BERLIN/STOCKHOLM (Reuters) – Volkswagen (VW) (VOWG_p.DE) is buying a controlling stake in Volvo’s (VOLVb.ST) WirelessCar, a digital service developer specializing in connected driving, for 1.1 billion Swedish crowns ($122 million), the companies said on Wednesday.
FILE PHOTO: The logo of Swedish truck maker Volvo is pictured at the IAA truck show in Hanover, September 22, 2016. REUTERS/Fabian Bimmer/File Photo
VW said WirelessCar technology would further its goal of developing value-added services for customers by enabling safe and stable data exchange between operating systems in its cars and a cloud platform it is developing with Microsoft (MSFT.O).
The German carmaker will buy 75.1 percent of WirelessCar in the deal, which will allow Volvo to focus on commercial vehicles, its core business since it sold Volvo Cars in 1999.
Volkswagen has said it aims to invest more than 11 billion euros in electric vehicles, digitalization, autonomous driving and mobility services by 2023, with the bulk earmarked for electric cars.
WirelessCar has its own technology platform and develops digital services like billing and safety and emergency breakdown services for customers including Jaguar Land Rover [TAMOJL.UL], Daimler (DAIGn.DE), Nissan (7201.T) and Volvo Cars [GEELY.UL].
The company has more than 3 million active connected cars across the globe and is expected to report revenues of about 500 million crowns in 2018, Volvo said in its statement.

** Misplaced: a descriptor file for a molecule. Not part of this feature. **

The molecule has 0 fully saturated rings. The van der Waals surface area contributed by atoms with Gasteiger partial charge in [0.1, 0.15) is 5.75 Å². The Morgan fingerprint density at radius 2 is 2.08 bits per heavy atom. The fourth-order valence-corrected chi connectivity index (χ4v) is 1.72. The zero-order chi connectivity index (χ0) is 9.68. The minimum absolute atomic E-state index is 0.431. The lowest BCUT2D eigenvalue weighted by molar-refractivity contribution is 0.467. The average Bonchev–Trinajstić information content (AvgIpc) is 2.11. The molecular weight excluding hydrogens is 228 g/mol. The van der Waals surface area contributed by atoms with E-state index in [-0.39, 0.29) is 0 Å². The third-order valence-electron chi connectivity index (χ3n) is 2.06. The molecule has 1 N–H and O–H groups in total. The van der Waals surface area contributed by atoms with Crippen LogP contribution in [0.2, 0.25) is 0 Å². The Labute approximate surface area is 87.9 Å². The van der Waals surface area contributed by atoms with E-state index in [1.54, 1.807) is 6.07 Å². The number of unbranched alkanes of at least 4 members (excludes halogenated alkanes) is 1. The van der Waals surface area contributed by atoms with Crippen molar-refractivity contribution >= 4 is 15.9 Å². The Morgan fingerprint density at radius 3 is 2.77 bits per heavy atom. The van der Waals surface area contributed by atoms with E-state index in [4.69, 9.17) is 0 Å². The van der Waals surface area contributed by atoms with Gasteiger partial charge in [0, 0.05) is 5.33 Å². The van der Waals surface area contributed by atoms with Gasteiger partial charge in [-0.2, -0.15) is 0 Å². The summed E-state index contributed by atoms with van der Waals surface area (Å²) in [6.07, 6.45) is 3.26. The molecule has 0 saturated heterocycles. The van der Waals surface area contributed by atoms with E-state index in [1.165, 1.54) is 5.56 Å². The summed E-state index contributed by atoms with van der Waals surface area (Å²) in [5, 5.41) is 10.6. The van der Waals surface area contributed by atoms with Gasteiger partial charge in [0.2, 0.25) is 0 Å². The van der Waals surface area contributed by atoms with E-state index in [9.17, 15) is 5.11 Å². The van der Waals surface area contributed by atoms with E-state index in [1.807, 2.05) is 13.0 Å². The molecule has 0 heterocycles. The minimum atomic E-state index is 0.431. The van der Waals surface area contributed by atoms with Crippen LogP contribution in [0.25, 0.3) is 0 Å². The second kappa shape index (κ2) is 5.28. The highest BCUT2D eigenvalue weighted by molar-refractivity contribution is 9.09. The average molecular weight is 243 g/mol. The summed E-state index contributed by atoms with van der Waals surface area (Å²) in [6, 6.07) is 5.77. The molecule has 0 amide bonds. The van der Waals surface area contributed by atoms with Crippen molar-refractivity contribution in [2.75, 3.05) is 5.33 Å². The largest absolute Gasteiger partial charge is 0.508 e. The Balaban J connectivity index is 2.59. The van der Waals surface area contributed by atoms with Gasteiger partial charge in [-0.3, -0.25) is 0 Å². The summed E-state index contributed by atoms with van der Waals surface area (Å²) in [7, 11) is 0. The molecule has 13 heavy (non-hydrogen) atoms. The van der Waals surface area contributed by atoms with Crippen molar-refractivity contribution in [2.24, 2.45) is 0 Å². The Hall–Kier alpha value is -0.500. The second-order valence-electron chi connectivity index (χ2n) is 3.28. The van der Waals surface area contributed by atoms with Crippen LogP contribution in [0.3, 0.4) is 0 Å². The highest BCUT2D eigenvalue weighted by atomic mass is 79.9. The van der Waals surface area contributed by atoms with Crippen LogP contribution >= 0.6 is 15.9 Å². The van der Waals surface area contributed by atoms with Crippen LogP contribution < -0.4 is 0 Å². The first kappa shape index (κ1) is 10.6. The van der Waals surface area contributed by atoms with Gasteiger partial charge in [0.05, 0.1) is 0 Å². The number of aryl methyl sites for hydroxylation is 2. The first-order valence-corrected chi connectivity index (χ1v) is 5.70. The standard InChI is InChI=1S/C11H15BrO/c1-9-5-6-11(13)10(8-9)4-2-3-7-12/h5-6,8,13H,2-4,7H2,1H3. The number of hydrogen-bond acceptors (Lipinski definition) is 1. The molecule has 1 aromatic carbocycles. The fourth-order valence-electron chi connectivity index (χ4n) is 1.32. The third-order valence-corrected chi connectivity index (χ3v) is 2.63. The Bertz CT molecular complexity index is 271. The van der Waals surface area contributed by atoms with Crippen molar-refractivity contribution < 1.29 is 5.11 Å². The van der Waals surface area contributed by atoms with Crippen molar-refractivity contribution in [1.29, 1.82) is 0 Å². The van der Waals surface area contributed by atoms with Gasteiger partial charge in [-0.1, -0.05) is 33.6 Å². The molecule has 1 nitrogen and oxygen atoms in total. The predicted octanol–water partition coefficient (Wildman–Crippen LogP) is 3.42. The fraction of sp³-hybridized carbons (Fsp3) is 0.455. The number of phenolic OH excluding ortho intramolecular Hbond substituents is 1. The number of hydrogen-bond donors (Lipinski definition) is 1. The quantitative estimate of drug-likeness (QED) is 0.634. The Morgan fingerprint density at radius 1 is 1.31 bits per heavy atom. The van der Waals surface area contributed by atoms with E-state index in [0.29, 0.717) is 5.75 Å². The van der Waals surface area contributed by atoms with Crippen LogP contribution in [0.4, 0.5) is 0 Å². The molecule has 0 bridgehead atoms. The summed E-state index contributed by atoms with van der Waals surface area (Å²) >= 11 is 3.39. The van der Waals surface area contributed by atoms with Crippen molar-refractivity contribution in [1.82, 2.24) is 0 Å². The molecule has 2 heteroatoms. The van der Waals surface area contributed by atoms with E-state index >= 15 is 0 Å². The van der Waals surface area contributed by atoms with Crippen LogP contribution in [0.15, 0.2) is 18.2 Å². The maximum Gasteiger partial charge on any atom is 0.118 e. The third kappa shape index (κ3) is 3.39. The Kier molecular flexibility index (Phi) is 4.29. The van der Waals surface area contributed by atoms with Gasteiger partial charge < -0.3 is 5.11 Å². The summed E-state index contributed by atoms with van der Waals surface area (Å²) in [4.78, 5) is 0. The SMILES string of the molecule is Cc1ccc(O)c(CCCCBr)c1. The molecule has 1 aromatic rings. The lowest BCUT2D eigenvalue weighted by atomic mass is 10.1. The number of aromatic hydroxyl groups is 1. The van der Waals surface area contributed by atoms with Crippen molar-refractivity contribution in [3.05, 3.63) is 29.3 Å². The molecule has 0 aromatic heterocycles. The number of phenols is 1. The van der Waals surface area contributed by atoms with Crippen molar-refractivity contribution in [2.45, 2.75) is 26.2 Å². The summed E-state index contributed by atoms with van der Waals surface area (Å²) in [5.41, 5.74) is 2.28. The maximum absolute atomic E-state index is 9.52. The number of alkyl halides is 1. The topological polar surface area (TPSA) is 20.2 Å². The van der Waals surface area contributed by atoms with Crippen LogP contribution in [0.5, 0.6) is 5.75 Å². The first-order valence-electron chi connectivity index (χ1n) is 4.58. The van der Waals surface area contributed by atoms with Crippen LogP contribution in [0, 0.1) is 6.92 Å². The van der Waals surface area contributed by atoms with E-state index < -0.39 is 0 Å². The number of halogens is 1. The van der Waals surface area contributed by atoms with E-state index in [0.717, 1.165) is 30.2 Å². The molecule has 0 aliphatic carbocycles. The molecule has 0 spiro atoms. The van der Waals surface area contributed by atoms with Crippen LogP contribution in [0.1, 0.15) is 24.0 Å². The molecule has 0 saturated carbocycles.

Volkswagen said it targets sales of more than 1 billion euros from 2025 through the WirelessCar platform, excluding possible vehicle sales via the digital platform, which will be accessible on mobile phones or on in-car devices in some models starting next April.
Volkswagen’s digital shop will offer services such as its parking app We park, its car trunk delivery service We deliver and its car sharing services We Share or Moia.
Customers will also be able to book functions on demand, such as map data for specific countries or auxiliary heating in winter months, VW said.
The platform for registered Volkswagen customers will also be open for third-party vendors, such as suppliers of music, movies and other infotainment.
The WirelessCar deal still has to be approved by cartel authorities and is expected to close during the first half of 2019.
On closing, the divestment would result in a positive impact on Volvo’s operating income of about 1.5 billion crowns and on cash flow of 1.1 billion crowns, Volvo said.
Volkswagen has an option to buy the remaining share in WirelessCar, it said, adding that it can also imagine keeping Volvo as a shareholder.
Reporting by Tassilo Hummel and Arno Schuetze in Berlin and Esha Vaish in Stockholm; Editing by Edmund Blair and Susan Fenton